“As we’ve looked in the general lighting market space, we ask ourselves what’s our core competence and where do we want to go. We get involved in a lot of unique things that stem from our core technology.”

The other areas in which EYE Lighting participates, in addition to the general lighting market, are institutional, educational and hobby markets.

“Because we dose that arc tube differently than anybody else in the world, we’re able to recreate some spectral distributions of light,” he says. “Not just the color of light, but the intensity and what light rays are being emitted from the lamp.”

Due to this ability, EYE Lighting can make lamps that enhance plant growth, as well as lamps that can simulate solar power for use by companies or universities doing solar tests. The company also makes solar aging equipment for businesses such as Sherwin-Williams, Behr paint, automotive companies that make windshield wipers, roofing companies, and anything that’s outdoor-oriented.

“Those types of companies want to test in a lab whether or not they’re going to get a 30-year warranty, but they don’t want to test for 30 years,” Salpietra says. “The equipment nowadays has you test six to nine months to be able to project a 20- or 30-year lifespan.

“We make a machine which is called a super UV. You can put samples in the machine and within three weeks we can equate 10 to 15 years. We can also put more than just UV rays on it; we can also put water on it and chill it.”

These types of broader offerings are due to the highly engaged employees that EYE Lighting has been able to keep around the business over the years.

 

Keep employees engaged

With a Japanese parent company, EYE Lighting puts a lot of focus on lean manufacturing and kaizen events, and 130 employees are quick to recommend how to better the business.

“What is unique about us is that every employee on the factory floor changes positions at least once a day,” Salpietra says. “Everybody is highly cross-trained and capable of performing at least two different jobs.”

Some employees remain in the same department and move upstream in the process versus downstream. Others will go from one department that transforms the raw material, and then they go to the end of the line to do packaging.

“It allows us a tremendous amount of flexibility,” he says. “The employees love it because they don’t get bored in their daily job. Ergonomically it’s good for them because they’re not doing the same repetitive task day-in and day-out when they come here. It helps keep them alert and safe, especially when they know different jobs and how to behave around different pieces of equipment.”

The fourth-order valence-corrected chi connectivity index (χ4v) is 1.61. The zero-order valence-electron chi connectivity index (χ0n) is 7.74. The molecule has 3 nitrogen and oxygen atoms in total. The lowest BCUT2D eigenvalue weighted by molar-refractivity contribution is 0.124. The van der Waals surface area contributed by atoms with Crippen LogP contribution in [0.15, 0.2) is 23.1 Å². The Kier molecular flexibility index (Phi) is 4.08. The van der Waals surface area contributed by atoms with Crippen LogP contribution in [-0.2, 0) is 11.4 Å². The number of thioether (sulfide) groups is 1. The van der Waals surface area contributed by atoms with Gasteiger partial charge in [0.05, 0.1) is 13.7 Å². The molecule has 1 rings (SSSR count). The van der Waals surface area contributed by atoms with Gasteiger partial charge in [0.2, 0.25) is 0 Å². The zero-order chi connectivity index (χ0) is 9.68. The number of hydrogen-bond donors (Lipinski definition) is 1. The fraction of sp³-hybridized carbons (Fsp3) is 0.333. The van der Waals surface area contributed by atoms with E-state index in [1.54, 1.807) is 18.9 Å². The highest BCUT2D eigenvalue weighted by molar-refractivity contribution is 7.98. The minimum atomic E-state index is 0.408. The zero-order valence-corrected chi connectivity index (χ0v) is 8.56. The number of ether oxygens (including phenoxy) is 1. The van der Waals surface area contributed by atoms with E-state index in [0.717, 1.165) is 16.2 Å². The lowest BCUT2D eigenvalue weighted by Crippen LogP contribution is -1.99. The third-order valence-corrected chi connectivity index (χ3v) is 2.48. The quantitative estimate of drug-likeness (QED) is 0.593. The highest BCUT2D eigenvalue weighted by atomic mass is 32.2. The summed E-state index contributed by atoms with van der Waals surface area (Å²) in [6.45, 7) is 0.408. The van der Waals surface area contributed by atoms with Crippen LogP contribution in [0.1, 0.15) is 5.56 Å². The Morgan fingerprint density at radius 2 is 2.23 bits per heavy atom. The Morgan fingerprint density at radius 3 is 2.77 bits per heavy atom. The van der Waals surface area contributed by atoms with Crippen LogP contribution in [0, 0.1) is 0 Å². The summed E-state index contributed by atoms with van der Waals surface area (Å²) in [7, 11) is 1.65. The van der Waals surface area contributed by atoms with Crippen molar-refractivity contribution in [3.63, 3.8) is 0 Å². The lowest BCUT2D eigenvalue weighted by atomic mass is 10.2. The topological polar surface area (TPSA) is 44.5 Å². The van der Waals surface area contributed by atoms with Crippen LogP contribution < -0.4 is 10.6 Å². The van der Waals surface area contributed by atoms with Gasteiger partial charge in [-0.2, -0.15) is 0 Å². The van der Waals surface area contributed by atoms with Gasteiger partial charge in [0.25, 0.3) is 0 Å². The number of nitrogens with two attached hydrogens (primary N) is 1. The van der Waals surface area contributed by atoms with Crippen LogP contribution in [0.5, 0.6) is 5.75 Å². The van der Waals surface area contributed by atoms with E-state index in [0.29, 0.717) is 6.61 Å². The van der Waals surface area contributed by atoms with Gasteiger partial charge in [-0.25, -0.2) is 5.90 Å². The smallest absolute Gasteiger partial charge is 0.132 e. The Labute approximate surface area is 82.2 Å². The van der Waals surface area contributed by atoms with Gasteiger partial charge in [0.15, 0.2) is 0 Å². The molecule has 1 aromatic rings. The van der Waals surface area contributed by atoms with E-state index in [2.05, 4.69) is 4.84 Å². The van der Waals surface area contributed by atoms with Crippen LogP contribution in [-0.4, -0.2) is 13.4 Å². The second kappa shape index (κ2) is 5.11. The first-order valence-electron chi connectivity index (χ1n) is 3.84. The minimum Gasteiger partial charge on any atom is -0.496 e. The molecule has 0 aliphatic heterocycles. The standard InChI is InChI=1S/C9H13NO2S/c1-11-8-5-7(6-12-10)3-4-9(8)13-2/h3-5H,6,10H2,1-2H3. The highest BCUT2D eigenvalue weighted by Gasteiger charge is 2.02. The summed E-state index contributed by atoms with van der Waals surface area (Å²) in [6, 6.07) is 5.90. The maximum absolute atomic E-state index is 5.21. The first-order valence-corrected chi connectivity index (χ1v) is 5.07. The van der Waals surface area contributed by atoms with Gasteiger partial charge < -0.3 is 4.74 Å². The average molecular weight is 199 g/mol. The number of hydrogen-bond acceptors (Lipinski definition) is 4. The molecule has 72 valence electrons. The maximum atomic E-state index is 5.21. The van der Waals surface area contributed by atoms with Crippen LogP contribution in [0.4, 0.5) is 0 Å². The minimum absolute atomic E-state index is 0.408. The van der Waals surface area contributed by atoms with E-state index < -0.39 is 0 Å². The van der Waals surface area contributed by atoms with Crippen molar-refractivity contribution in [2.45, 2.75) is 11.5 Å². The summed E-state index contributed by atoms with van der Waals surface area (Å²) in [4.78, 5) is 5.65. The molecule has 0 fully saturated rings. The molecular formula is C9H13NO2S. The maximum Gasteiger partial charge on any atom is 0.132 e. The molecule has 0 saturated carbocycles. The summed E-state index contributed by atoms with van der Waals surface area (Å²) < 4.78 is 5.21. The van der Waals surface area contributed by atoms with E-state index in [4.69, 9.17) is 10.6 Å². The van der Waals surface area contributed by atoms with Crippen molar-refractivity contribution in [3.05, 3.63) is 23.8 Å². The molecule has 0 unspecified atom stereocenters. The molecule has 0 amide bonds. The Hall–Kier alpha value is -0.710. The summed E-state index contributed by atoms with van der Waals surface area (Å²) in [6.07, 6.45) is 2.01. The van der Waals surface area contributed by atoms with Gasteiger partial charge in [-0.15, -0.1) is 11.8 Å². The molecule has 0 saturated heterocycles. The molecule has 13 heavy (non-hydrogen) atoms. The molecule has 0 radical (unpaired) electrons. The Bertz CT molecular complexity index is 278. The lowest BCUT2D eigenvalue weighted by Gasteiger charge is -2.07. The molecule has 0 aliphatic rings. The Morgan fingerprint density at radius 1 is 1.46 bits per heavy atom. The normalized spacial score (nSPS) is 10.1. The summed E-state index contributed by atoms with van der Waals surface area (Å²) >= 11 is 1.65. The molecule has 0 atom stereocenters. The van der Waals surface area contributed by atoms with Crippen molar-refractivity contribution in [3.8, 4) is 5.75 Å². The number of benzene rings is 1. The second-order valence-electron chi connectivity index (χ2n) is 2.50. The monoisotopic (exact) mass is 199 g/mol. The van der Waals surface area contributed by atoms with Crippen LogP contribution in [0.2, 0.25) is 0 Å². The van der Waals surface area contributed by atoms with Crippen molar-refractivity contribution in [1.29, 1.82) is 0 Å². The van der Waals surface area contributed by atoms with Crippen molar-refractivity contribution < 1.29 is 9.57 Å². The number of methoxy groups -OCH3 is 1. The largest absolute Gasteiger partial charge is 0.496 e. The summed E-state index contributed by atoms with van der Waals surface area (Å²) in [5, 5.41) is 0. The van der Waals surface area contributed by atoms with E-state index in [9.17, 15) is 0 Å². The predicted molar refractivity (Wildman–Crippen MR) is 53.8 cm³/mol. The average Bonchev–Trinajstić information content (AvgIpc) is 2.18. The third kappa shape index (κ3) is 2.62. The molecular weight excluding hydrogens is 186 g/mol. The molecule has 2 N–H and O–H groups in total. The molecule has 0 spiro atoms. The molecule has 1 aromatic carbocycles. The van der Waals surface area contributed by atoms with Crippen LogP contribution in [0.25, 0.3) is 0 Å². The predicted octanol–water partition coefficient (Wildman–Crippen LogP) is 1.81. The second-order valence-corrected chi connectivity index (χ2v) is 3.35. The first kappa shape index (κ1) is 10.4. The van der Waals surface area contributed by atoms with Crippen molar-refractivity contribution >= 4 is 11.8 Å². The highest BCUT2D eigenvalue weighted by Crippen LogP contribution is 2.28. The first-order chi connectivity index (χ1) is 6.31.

One thing missing from EYE Lighting that most other manufacturers utilize is a suggestion box. Salpietra says his employees will come forward with ideas on their own, making a suggestion box unnecessary.

“Everything emanates from the floor,” he says. “When the employees change jobs by going upstream or to another department, they see the product of their work or the beginning of what comes to them to pass on to somebody else. So they inherently get together to have a kaizen event over a particular issue.”

To aid in employee’s abilities to help the company further its growth and development, Salpietra and his team implemented four core principles: customer-centric, process improvement, financial focus and talent development.

“We did this rather simplistically to make sure that it was easy for everyone to recite and keep it close to them day-in and day-out,” Salpietra says. “We keep our customer at the center of our business. We deal with process improvement, which is part of our DNA as a Japanese-owned division.

“And everyone in every organization wants to improve and enhance the skill set of employees, so we push our people to get out of their comfort zone.”

 

Develop your talent

To keep EYE Lighting employees on their feet and thinking about different aspects of the business, Salpietra made talent development a big part of the organization’s core principles.

“We added talent development because that captures what we do on the factory side that we want to do throughout the whole organization, which is work out of your comfort zone,” Salpietra says. “You’re going to become more knowledgeable and more valuable for yourself.”

To allow your employees to grow and develop, you have to be willing to give them the tools and resources to do so.

“You need to have an open-door policy,” he says. “The leadership, especially new leadership, has to develop two things primarily — trust as a leader and then respect comes. Then you can develop the feeling of hope. If the employees see that there’s hope in things and they become a part of that, it will help engage them.”

That engagement will also help when your company has to make a tough decision or make a change in direction.

“It’s very important that you get a lot of group interaction so that when you go to make a decision or implement a change, everybody is onboard with that,” he says. “If you engage your people and say, ‘Here’s what we’re going to do. We’re going to move in this direction and we’re going to need your help. We do not know all the answers.’

“They love to hear that because they will have questions and suggestions for the company. As much as you engage your employees, they will become engaged on their own. All of a sudden ideas and suggestions will start surfacing.”

 

How to reach: EYE Lighting International of North America Inc., (440) 350-7000 or www.eyelighting.com

 

Takeaways

Keep yourself in tune with your industry and where it’s going next.

Always think about ways to broaden core offerings.

Develop talent and keep employees engaged in the business.